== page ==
Unilever will stop marketing food and beverages to children under the age of 16 years old, across both traditional media and social media. Currently, in most countries in the world, the food and beverage industry restricts marketing to children under 13 years old.
- Not targeting children under 16 years old with any marketing or social media communications.
- Not collecting or storing data on children under 16.
- Not using influencers, celebrities or social media stars who are under the age of 16 or primarily appeal to children under the age of 16.
- Providing clear and prominent disclosure of provisions to influencers and limiting child appeal to influencer content.
- Continuing to refrain from promoting our brands or products in schools, with the exception of participation in educational campaigns, when specifically requested.
The principles will apply across Unilever’s food and refreshment portfolio, which includes ice cream. The deadline for brands to comply with these further enhanced principles is January 2023.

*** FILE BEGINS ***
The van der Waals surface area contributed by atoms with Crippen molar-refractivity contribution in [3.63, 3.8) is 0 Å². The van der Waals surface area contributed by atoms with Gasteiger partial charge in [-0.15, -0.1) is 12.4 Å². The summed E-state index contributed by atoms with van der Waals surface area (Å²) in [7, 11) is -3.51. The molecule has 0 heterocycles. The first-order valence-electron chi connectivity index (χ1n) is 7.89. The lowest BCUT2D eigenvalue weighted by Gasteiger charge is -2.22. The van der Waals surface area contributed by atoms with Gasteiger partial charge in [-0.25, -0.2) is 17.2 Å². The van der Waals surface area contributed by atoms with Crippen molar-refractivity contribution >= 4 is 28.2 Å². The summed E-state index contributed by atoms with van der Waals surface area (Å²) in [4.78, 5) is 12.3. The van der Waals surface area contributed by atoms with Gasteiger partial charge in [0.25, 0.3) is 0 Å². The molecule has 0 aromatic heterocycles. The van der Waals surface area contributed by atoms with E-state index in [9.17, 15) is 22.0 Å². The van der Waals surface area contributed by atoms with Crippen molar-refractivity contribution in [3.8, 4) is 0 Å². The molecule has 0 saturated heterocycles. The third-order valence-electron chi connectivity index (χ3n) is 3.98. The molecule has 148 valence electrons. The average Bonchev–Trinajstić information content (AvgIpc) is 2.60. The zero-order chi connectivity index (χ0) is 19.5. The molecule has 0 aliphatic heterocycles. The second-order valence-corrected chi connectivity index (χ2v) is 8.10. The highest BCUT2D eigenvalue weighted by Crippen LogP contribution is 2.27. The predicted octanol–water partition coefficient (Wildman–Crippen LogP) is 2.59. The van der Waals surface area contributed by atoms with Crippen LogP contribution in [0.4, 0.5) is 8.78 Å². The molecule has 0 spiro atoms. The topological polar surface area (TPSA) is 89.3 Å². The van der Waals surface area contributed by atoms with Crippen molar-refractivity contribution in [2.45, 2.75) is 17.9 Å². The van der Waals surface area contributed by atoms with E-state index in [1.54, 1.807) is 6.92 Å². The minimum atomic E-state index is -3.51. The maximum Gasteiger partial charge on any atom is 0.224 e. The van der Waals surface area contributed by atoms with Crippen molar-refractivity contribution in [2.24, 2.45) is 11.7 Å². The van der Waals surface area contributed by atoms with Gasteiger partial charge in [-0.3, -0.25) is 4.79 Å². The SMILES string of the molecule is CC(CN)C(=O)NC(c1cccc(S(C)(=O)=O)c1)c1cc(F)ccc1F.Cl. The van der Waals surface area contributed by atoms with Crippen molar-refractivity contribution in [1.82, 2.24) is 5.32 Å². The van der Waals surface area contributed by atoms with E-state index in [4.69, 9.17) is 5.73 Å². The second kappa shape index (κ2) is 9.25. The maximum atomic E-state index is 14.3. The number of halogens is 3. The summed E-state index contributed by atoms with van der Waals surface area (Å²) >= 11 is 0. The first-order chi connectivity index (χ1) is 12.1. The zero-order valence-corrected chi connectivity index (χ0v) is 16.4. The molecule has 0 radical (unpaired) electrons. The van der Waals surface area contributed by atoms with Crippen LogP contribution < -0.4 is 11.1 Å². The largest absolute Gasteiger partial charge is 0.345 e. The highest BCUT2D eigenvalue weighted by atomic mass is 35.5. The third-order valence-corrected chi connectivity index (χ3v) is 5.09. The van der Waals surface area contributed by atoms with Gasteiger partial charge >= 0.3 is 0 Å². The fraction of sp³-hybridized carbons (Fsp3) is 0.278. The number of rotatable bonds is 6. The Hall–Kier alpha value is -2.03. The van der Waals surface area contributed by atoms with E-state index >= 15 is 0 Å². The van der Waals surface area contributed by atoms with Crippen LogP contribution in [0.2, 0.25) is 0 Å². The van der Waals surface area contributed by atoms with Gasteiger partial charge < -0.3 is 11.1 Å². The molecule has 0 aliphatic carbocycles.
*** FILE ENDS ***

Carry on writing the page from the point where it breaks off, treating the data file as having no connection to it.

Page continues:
Matt Close, President Ice Cream, Unilever said: “Recognising the power that social media and influencer marketing can have on children’s choices, we believe it’s important to raise the bar on responsible marketing to a minimum age of 16 years old across both traditional and social media.
By making these changes, our goal is to continue to reduce children’s exposure to advertising from the food and beverage industry, and instead support parents to select appropriate treats, to be enjoyed from time to time.”
In 2003, Unilever was one of the first companies to apply specific measures for the marketing of its food and refreshment products to children, and the company has continued to lead in adopting new and improved principles. The last major update was in 2020, when Unilever announced it will stop marketing and advertising foods and refreshments to children under the age of 12 in traditional media, and under the age of 13 via social media channels.
Unilever’s marketing and point of sale communications comply with all relevant country laws and regulations, as well as self-regulatory codes. In some countries, including for example the UK and Portugal, existing codes and laws mean that these new principles are already either partially met,fully met or exceeded.